For more information about hummingbirds in your garden, please see the University of Wisconsin Extension.

To drill down on more beginner gardening techniques and tips, please read these posts:

If you have any questions, comments or suggestions, please let me know in the comments below. I’d love to hear! And feel free to share this post with anyone you think would find it helpful too.

Thanks for stopping by the blog today!

Enjoy your day! xoxo

Bricksnblooms Stacy Ling logo
Fall garden in front of vintage farmhouse with rudbeckia, hostas, sedum autumn joy and hardy hibiscus on a sunny day
late summer cottage garden in bloom
Home and Garden Blogger Stacy Ling cutting zinnia flowers in her cottage garden with wood picket fence in front of garden shed
close up of lonicera and cut flower garden
lonicera in the potager garden overlooking the front pond
Gardening for Hummingbirds
June Garden Tour (2021)

Since writing this post, we moved. To see my new gardens, check out my easy-care cottage garden tour here and fall garden tour here.

(This tour is from my former home in June 2021)

Since I started blogging and joining Instagram, I’ve met some pretty cool gardeners. We all live in different parts of the United States and Canada, so each of our gardens are totally different.

I’ve learned so much from them and am joining one of my faves, Kim, who gardens in the Pacific Northwest, to bring you a virtual garden tour.

There is much to be learned walking around the garden and I love touring other gardener’s borders.

So follow along with her tour at the end of this post to see her garden – it is amazing!

Gardening For Hummingbirds
Gardening for Hummingbirds
View of the house from the well garden.
Gardening For Hummingbirds

As you walk up the pathway from the driveway, there is an everblooming perennial garden that greets friends, family and visitors.

Right now, the catmint, salvia, aliums, dahlias, pansies, bearded irises, calibroca, zinnias, and euphorbia are all in bloom.

Gardening for Hummingbirds
Gardening for Hummingbirds

While working in this garden, I’ve seen lots of hummingbirds enjoy the catmint.

I have quite a few plants so they stop by often to grab some nectar.

One of which are these pretty dahlias that I picked up at the nursery recently.

I saw them and had to have them!

Gardening for Hummingbirds
Gardening for Hummingbirds

As this garden fills in, I’m realizing how much the coneflowers took over this bed.

I’m going to leave them for now, but will dig and divide them in fall so I can get more variety in this garden.

Gardening for Hummingbirds

The well and cutting garden is doing well.

I added a cutting garden to the well garden a few months ago so I had more room to add cutting flowers for arrangements.

Gardening for Hummingbirds
Gardening for Hummingbirds

The new plants I added are doing really well!

Blooming in this garden now are pincushion flower, lupines, dianthus, bearded irises, calibrocas, and zinnias.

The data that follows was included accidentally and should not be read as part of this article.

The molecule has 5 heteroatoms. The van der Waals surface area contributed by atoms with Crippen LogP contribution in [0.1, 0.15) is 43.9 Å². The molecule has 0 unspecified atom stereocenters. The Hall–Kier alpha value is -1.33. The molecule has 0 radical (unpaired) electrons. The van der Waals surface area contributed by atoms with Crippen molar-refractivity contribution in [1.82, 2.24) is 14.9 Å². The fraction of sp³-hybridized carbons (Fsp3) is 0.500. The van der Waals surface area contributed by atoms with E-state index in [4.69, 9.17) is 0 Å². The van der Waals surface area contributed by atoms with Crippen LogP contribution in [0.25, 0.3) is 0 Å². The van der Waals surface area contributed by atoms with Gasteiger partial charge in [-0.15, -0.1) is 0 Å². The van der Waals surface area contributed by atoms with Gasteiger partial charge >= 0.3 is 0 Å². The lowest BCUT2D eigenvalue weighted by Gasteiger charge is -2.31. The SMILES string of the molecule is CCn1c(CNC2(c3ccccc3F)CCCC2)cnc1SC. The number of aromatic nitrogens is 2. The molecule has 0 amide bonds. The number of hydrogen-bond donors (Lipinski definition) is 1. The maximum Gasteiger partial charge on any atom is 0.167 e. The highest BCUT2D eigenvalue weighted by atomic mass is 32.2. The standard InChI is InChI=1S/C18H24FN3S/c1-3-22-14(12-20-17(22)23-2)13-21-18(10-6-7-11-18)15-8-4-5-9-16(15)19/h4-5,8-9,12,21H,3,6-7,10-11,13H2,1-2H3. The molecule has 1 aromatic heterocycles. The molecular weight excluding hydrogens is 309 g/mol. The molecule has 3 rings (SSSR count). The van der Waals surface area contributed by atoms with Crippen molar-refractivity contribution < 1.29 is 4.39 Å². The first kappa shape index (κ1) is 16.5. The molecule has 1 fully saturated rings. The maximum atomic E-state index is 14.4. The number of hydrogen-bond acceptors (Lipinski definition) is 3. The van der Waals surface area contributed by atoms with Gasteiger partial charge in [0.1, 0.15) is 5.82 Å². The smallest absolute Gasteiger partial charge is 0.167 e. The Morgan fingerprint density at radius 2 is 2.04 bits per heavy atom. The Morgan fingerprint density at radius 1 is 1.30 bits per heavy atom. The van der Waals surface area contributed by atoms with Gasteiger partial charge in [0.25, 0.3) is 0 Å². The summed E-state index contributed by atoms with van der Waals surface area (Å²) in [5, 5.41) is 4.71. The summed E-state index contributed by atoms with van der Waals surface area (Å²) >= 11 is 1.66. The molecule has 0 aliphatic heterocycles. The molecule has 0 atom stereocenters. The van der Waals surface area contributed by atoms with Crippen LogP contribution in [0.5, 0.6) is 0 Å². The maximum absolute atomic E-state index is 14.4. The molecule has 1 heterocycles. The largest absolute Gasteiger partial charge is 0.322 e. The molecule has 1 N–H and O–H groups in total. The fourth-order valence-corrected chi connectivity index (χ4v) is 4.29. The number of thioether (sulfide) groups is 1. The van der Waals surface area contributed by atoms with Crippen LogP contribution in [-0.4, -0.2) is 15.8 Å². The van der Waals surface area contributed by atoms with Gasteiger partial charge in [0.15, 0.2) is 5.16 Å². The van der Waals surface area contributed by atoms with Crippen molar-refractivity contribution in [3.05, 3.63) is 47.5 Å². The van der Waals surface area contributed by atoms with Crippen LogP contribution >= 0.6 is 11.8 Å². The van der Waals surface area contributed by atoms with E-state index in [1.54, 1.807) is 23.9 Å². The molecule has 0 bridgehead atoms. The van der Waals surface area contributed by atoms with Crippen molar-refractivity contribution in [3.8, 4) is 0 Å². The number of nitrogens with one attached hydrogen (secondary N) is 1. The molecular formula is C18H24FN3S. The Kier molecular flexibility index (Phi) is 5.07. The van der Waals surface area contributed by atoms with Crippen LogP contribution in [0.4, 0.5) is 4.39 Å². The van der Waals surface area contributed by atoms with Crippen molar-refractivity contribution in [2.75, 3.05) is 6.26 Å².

Gardening for Hummingbirds

The peonies are waiting in the wings to start flowering.

In the meantime, the foliage of smoketree and evergreens add to the visual interest in this bed.

Gardening for Hummingbirds
Gardening for Hummingbirds

The mailbox garden is filled with a mix of annuals and perennials.

Jackmanii Clematis is climbing up and around the mailbox.

It also houses daylillies, sedum autumn joy, calibrocas, euphorbia and marigolds.

Gardening for Hummingbirds
Gardening for Hummingbirds
Gardening for Hummingbirds
Spring in the Backyard

As we head into the backyard, I am really loving the garden shed makeover.

The neutral paint colors allow the garden to be the main focus and do not distract the eye from the blooms.

In this garden, the bearded irises, siberian iris, double flowering impatiens, zinnias, marigolds and calibrocas are all blooming.

The vegetable garden sits in front of the garden shed and is currently growing spinach, celery, sweet peas, a few tomato varieties, peppers, cucumbers and zucchini as well as basil, cilantro, parsley, sage, thyme and rosemary.

Gardening for Hummingbirds
Gardening for Hummingbirds
The fire pit is part of the garden shed garden. We sit out here every weekend and enjoy a cozy fire.
Gardening for Hummingbirds

In addition to the backyard borders, I also have lots of container gardens on the backyard deck.

This garden contains a few hummingbird loving plants such as mandevillas, petunias and hibiscus.

This is one of our favorite spots to hang and we are out here all the time.

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  1. Pingback: My June Cottage Garden - Shiplap and Shells
  2. Your garden is so beautiful Stacy! I love all the different areas you have and how each one has its own character! You are such an inspiration – I’m full of ideas for fixing up my yard this weekend! ????

  3. Your garden is looking so beautiful Stacy! I loved learning more about hummingbirds. We even have the same red bike!

  4. Thanks for this post. My daughter wants some butterfly and humming birds plants and bushes attract them. This will help me help her. We are near you so it makes it exta easy.